Java mostly lives on the server - it's been a roaring success there, but it's failed on the client for the same reason that our product, VisualWorks didn't get that much traction on the desktop - end users really, really want apps to look and feel the same. We are addressing this by moving towards Pollock
The irony in this is that with Longhorn, the GUI is becoming more variable in appearance and layout, as well as lighter weight. The Longhorn GUI is going to be *more* like the emulated (i.e. "drawn") widgets of Visual Works, but with a more sophisticated drawing model.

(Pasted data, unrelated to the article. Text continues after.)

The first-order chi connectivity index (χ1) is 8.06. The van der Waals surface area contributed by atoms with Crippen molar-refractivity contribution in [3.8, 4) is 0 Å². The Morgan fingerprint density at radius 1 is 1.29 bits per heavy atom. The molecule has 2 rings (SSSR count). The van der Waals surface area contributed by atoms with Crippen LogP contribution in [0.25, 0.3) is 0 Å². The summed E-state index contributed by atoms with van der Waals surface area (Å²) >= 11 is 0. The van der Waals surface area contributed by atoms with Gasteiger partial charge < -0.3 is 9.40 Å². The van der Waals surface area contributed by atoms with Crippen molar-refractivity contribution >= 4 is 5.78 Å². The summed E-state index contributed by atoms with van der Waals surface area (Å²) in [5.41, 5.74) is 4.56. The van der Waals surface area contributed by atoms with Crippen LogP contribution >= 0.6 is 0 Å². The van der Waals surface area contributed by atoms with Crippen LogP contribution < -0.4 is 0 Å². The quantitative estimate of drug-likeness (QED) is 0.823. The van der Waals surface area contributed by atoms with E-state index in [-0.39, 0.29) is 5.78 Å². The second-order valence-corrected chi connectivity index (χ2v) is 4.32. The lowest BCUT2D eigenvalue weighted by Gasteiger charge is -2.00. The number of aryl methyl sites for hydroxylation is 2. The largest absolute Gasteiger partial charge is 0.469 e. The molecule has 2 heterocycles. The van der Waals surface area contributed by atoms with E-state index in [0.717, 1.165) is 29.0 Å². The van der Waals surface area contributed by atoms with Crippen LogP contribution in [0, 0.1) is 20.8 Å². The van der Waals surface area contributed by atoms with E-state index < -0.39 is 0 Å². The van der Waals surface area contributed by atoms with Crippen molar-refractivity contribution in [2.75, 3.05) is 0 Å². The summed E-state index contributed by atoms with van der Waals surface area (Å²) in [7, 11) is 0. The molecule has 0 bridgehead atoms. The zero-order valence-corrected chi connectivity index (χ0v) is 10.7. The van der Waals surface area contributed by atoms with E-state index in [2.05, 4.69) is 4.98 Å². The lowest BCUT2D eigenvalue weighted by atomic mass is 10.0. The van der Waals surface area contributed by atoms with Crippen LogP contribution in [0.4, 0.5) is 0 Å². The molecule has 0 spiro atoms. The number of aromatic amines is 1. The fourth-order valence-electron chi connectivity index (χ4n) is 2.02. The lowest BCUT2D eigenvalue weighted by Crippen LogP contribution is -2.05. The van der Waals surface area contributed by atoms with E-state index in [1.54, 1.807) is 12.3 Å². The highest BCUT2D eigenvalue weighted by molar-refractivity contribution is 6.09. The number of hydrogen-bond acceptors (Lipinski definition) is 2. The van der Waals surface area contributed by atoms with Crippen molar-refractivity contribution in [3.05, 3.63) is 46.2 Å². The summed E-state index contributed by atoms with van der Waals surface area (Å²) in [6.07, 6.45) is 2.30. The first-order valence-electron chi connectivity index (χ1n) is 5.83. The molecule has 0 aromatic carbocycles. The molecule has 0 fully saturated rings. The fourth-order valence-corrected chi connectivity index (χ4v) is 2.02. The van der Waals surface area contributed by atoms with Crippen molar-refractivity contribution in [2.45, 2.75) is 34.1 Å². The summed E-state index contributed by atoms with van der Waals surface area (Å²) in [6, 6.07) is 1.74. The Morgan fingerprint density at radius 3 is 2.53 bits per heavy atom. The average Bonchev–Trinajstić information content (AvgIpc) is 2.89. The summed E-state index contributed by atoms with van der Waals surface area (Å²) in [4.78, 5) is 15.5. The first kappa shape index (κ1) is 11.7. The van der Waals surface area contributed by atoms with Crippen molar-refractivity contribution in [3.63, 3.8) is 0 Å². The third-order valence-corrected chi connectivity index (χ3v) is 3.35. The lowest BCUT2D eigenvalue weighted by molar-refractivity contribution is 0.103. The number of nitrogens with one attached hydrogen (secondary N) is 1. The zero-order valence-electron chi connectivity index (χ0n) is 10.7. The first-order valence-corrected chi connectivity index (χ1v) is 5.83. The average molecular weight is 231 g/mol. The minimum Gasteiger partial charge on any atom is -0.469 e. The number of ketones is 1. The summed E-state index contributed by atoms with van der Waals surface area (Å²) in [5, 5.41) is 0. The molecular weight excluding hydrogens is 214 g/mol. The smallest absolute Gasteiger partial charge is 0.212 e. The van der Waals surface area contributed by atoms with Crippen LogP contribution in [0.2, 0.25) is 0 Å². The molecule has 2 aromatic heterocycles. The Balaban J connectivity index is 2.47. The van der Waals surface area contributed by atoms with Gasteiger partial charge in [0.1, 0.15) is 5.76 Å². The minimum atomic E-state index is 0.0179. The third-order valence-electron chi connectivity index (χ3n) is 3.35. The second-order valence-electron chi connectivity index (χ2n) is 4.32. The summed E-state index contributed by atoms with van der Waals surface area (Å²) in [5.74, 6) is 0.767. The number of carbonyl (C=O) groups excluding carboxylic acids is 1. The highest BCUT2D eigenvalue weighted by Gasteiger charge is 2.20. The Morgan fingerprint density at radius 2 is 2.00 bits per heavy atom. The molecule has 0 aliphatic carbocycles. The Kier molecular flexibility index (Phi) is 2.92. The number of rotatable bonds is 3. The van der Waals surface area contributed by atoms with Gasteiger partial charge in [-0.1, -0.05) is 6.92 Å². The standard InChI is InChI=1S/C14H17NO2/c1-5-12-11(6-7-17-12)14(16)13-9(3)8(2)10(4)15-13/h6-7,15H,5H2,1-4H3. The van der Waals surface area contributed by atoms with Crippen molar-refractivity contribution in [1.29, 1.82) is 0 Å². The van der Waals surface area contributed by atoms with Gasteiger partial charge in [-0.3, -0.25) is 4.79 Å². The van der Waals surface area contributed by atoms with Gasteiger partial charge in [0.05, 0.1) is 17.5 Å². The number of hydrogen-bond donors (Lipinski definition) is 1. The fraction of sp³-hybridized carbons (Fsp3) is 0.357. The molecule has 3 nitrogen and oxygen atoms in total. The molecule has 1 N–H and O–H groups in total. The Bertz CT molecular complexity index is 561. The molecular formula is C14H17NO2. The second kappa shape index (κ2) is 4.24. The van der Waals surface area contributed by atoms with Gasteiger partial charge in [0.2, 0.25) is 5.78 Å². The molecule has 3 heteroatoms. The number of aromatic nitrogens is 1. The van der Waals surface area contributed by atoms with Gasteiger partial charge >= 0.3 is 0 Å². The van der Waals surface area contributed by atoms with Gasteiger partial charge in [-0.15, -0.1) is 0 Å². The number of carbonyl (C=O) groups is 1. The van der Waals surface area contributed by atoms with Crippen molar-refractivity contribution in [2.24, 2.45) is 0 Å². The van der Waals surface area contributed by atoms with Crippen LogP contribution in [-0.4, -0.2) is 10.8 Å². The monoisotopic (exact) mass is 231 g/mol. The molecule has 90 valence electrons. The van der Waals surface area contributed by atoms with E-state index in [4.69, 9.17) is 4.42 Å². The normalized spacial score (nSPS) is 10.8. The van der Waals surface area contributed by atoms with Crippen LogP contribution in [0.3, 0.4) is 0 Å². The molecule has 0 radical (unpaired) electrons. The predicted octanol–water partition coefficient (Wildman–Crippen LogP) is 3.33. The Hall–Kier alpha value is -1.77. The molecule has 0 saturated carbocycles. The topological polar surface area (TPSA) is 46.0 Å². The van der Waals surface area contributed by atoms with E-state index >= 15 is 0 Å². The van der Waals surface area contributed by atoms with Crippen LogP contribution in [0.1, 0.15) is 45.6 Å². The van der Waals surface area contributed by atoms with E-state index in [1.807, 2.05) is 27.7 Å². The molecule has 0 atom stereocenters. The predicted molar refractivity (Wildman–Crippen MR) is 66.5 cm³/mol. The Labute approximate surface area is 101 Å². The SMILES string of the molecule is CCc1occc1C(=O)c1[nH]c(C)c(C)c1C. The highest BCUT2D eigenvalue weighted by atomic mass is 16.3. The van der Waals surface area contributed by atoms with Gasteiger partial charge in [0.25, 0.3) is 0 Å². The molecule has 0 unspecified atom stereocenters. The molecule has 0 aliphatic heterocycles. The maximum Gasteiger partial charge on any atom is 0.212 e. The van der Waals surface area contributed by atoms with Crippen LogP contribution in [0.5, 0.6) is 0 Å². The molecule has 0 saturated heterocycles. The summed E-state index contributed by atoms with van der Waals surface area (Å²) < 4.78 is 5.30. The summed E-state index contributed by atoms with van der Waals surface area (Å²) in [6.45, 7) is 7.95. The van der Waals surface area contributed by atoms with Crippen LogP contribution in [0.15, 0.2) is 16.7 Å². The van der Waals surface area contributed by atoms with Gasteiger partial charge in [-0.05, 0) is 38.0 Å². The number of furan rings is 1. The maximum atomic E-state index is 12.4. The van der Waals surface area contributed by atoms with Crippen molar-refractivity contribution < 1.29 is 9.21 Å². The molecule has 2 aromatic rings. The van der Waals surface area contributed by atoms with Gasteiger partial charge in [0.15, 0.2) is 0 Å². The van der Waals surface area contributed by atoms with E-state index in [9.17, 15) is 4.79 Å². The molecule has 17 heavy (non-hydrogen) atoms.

By and large people have been successful with the variety offered by DHTML user interfaces and game interfaces. One of the most appealing user interfaces that I am aware of (Hypercard) is also notorious for breaking the user interface guidelines established by the same vendor.
Still, Pollock is a good thing for Smalltalk, hopefully providing the flexibility to access all of Avalon when or if Longhorn finally arrives.